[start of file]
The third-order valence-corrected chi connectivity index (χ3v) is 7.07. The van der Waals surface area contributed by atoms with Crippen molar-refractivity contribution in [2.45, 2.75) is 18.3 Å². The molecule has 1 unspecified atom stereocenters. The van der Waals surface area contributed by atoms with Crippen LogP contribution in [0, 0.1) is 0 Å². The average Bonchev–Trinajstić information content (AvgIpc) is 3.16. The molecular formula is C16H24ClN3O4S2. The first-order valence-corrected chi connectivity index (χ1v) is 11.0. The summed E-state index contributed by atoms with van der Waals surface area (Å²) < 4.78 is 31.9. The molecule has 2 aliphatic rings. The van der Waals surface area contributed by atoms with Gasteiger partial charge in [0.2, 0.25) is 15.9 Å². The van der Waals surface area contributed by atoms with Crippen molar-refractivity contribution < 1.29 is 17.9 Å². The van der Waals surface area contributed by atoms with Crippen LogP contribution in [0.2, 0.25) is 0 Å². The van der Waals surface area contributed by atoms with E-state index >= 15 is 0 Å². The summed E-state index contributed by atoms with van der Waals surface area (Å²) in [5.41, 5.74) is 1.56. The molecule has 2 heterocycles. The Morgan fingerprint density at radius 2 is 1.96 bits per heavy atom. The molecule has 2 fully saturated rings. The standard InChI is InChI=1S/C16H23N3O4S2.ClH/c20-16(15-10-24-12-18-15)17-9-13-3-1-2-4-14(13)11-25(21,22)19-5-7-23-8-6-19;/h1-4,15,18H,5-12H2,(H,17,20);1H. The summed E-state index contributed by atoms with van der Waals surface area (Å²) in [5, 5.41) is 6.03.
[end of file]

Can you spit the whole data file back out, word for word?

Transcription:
The third-order valence-corrected chi connectivity index (χ3v) is 7.07. The van der Waals surface area contributed by atoms with Crippen molar-refractivity contribution in [2.45, 2.75) is 18.3 Å². The molecule has 1 unspecified atom stereocenters. The van der Waals surface area contributed by atoms with Crippen LogP contribution in [0, 0.1) is 0 Å². The average Bonchev–Trinajstić information content (AvgIpc) is 3.16. The molecular formula is C16H24ClN3O4S2. The first-order valence-corrected chi connectivity index (χ1v) is 11.0. The summed E-state index contributed by atoms with van der Waals surface area (Å²) < 4.78 is 31.9. The molecule has 2 aliphatic rings. The van der Waals surface area contributed by atoms with Gasteiger partial charge in [0.2, 0.25) is 15.9 Å². The van der Waals surface area contributed by atoms with Crippen molar-refractivity contribution < 1.29 is 17.9 Å². The van der Waals surface area contributed by atoms with Crippen LogP contribution in [0.2, 0.25) is 0 Å². The van der Waals surface area contributed by atoms with E-state index >= 15 is 0 Å². The summed E-state index contributed by atoms with van der Waals surface area (Å²) in [5.41, 5.74) is 1.56. The molecule has 2 heterocycles. The Morgan fingerprint density at radius 2 is 1.96 bits per heavy atom. The molecule has 2 fully saturated rings. The standard InChI is InChI=1S/C16H23N3O4S2.ClH/c20-16(15-10-24-12-18-15)17-9-13-3-1-2-4-14(13)11-25(21,22)19-5-7-23-8-6-19;/h1-4,15,18H,5-12H2,(H,17,20);1H. The summed E-state index contributed by atoms with van der Waals surface area (Å²) in [5, 5.41) is 6.03.